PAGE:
They should know how to operate extremely high level technology like a smart phone, which they already do. It’s no more of a concern for education than making sure students know the names of popular entertainers. Schools need to concentrate on skills students aren’t going to pick up on their own.
64% of Americans have smartphones. It’s probably higher among older kids, but certainly not 100%. I can tell you from extensive personal experience teaching people how to use computing devices that if you aren’t raised around the things, they don’t come naturally to you at all later on. But someone without facility in these devices is generally going to be severely hampered in their ability to find gainful and fulfilling employment. From this I conclude that it’s necessary to be sure that students have regular access to computing devices at school, and are given tasks which require substantial use of more than just their OS UI.
This is not even to say anything about knowing how to do more than just, for example, enter values into spreadsheets. That is certainly not something even kids who grow up with computers in the house pick up on their own with any reliability.
I’d want to see the school integrating Word into their English/Writing courses and perhaps Excel into math (via use of formulas and variables). I would also like to see a class like science or history use Google or other engines as a research tool. I think an introductory class – “Here’s the power switch, this is a file, etc” – would be appropriate for Freshman year or probably even earlier. I think those are appropriate uses of the computer within those spheres without sacrificing learning English/math/science.
Understanding the basic math processes you can perform with a spreadsheet.
Access? Eff that. I haven’t used Access in 20 years.
At the basic level, computers are just a tool you use to learn everything else. So, you need to learn how to write, and a word processor helps with that. You need to learn math, and a spreadsheet gives you a quick playground to learn in.
Seriously, these days, it wouldn’t surprise me if kids had these basic skills by the time they graduated from grade school, let alone high school.
Access? I worked as an Access developer and taught Access at college level for 16 years. While it would be nice to know about databases, I doubt that very many people actually need to know how to build a database and use it.
I’d say that a person should know how to use a word processor, web browser, and maybe a spreadsheet.
I’d much rather a kid know how to perform an effective “If/Then” formula in a spreadsheet than know how to multiply three digit numbers together using pen and paper. Think about it: when was the last time you were more than 100 feet away from a device that could multiply three-digit numbers for you? When was the last time you were near a device that could figure out how to return one value in a cell if the cell to the left contained a numerical value, and another value in the cell if the cell to the left did not?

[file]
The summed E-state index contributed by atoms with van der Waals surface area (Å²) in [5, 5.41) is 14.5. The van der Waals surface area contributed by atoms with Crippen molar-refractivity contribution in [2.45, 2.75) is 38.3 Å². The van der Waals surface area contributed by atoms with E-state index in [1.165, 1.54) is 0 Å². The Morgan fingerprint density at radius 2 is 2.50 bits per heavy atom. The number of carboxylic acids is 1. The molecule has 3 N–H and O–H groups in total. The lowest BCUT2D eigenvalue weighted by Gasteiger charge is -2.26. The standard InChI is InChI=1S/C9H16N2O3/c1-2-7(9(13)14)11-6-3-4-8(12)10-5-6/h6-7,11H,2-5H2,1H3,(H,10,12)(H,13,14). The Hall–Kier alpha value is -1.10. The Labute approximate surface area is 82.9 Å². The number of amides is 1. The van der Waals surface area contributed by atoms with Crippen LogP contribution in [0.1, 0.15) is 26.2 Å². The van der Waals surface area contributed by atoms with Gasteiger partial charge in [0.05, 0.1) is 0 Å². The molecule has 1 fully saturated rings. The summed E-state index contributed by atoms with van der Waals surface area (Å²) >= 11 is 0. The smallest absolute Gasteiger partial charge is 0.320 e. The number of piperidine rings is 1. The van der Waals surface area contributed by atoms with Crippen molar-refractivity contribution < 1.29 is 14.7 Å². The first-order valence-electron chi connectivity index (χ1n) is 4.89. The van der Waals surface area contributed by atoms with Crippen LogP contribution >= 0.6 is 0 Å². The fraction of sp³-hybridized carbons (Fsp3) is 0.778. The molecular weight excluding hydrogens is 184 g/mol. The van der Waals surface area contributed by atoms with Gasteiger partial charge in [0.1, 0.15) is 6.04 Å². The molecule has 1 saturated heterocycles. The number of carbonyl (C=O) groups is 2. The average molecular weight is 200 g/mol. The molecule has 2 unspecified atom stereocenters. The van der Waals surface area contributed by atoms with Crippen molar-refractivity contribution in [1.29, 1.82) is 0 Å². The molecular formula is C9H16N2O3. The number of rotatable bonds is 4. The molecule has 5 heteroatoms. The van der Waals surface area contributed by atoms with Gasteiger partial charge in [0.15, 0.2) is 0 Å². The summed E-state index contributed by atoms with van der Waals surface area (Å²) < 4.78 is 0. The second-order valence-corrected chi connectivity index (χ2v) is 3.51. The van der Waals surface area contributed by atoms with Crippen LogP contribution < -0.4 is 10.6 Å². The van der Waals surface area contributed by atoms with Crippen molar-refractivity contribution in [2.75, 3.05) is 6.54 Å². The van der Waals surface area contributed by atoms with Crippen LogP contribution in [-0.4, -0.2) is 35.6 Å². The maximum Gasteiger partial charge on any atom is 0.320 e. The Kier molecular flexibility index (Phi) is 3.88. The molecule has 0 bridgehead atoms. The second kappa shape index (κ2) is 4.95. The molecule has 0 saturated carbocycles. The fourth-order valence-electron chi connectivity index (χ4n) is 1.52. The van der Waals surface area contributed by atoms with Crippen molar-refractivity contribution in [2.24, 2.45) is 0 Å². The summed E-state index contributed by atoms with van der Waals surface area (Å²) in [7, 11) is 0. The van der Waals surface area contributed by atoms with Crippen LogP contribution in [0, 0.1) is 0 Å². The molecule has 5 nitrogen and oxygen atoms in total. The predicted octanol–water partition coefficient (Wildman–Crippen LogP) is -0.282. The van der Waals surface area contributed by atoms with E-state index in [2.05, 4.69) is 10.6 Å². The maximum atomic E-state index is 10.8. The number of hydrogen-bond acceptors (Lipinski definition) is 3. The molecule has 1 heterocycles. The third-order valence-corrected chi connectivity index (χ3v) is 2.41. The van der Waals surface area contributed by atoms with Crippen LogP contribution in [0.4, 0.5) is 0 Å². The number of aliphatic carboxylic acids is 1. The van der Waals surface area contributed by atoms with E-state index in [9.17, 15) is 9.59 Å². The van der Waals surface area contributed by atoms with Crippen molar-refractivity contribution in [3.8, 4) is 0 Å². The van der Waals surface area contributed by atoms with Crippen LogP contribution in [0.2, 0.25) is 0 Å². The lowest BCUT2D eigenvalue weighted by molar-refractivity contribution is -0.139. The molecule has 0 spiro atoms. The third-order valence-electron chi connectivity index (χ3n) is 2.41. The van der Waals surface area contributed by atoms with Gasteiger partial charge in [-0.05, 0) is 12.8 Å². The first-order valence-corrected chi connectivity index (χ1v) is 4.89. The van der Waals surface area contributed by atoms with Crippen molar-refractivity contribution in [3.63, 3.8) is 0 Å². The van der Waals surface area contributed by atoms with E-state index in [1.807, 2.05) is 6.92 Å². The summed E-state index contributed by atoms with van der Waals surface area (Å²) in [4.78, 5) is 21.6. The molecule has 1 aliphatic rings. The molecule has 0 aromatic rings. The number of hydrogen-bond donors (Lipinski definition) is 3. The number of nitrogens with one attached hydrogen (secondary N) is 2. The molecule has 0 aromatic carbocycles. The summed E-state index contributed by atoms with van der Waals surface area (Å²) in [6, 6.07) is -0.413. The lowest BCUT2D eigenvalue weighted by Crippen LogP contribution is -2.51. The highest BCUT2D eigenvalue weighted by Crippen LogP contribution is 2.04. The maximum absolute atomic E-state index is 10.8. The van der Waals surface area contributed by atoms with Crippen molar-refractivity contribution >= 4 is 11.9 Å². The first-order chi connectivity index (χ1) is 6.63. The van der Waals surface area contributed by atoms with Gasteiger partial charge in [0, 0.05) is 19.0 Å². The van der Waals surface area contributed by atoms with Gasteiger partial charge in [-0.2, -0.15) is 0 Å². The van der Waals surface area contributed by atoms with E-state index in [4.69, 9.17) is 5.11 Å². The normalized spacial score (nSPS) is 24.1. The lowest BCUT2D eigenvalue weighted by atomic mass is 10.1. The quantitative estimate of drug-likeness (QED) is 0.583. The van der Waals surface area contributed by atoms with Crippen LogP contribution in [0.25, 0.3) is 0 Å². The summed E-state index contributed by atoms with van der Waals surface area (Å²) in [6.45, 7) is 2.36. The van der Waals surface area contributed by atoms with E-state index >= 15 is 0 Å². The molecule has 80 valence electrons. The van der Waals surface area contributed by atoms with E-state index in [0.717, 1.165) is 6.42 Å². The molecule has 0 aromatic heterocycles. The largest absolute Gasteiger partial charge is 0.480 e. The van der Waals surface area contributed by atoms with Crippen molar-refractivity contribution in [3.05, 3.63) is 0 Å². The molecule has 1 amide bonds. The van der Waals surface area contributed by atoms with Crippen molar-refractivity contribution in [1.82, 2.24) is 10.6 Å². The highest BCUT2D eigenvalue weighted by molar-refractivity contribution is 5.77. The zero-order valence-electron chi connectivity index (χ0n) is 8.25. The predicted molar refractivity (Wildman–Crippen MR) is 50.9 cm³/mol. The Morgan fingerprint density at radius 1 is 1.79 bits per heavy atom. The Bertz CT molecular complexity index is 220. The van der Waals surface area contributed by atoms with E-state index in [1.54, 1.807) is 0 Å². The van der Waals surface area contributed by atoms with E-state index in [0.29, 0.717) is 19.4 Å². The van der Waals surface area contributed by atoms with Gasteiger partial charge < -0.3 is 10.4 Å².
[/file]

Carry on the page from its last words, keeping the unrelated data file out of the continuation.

In a nutshell, “Not be afraid of a modern computer in browser mode.” Not be utterly lost if they’re asked to sit down, pull up a browser, go to a web site, fill out a job application there, use some simple app to write a cover letter, and email a notice to the HR department.
Everything else can be taught, some things in minutes, others with a little more time.
I’d consider other things much more critical to teach - critical thinking (the real stuff), personal economics, basic business math (the kind they’d plug into a spreadsheet), solid basic language skills. And critical thinking. If you’re taught *how *to think… you don’t have to have someone else teach you everything.
I think everyone should take an introductory programming course in high school. Computer code is responsible for so much of what you’ll encounter in life that a basic understanding of what it is and what it does (and doesn’t do) is something that will benefit every student.
I tutor once a week at a high school (while in session). From what I’ve seen:
MS Word or like word-processor. Use of spell/grammar check. Basic cut and paste skills. This goes hand in hand with learning to type (beyond hunting and pecking) - which I see is essential these days.
A number of the teachers assign Powerpoint presentations as a way to present research papers. I am not sure how widespread this is in college. But I’m thinking knowledge of some graphical presentation tool would be useful.
Internet searching. Not just how to “google”, but how to then follow links and dig deeper into related topics. I guess this would require some basic browser knowledge, but more about what search engines are out there, and how to make the most of them.
Can come later as required:
Excel. This is more job/task specific. I have never seen any of the kids I tutor needing to do spreadsheet kinds of things.
In my opinion, every high school graduate should know:
how to use a keyboard and mouse / trackball
how to boot up a computer and log in
what “files” and “folders” are, and be aware of popular file types (EXE, PDF, GIF, etc.)
how to use a web browser
how to use the common features of word processor and spreadsheet programs
how to use the Internet for research (and how to filter out obvious bullshit)
On the more abstract end of the spectrum, graduates should understand how computer programming works. They should understand the basics of looping, conditional branching, data types, etc. They should have to do some (very simple) programming exercises. They should understand the concepts of validating user input and why it’s important. They should understand the idea of error handling. Most importantly, they need to be able to think algorithmically.